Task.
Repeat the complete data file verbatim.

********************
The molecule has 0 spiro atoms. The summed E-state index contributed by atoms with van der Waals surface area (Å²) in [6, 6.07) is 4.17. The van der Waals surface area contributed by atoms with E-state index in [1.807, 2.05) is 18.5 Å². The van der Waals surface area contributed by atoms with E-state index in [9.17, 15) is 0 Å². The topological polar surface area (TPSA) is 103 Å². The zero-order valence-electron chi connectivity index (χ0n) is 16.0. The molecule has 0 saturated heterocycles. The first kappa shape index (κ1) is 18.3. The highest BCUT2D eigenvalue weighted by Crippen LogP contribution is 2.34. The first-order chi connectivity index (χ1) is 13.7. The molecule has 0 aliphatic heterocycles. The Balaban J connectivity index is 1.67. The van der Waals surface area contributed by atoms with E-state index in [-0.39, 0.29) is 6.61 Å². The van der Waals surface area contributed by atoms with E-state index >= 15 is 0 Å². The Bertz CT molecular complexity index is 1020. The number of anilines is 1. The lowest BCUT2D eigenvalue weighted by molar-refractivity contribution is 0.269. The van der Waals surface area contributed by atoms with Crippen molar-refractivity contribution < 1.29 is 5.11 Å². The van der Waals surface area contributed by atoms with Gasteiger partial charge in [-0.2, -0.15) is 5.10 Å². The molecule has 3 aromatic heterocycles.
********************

The molecule has 0 spiro atoms. The summed E-state index contributed by atoms with van der Waals surface area (Å²) in [6, 6.07) is 4.17. The van der Waals surface area contributed by atoms with E-state index in [1.807, 2.05) is 18.5 Å². The van der Waals surface area contributed by atoms with E-state index in [9.17, 15) is 0 Å². The topological polar surface area (TPSA) is 103 Å². The zero-order valence-electron chi connectivity index (χ0n) is 16.0. The molecule has 0 saturated heterocycles. The first kappa shape index (κ1) is 18.3. The highest BCUT2D eigenvalue weighted by Crippen LogP contribution is 2.34. The first-order chi connectivity index (χ1) is 13.7. The molecule has 0 aliphatic heterocycles. The Balaban J connectivity index is 1.67. The van der Waals surface area contributed by atoms with E-state index in [-0.39, 0.29) is 6.61 Å². The van der Waals surface area contributed by atoms with E-state index >= 15 is 0 Å². The Bertz CT molecular complexity index is 1020. The number of anilines is 1. The lowest BCUT2D eigenvalue weighted by molar-refractivity contribution is 0.269. The van der Waals surface area contributed by atoms with Crippen molar-refractivity contribution < 1.29 is 5.11 Å². The van der Waals surface area contributed by atoms with Gasteiger partial charge in [-0.2, -0.15) is 5.10 Å². The molecule has 3 aromatic heterocycles.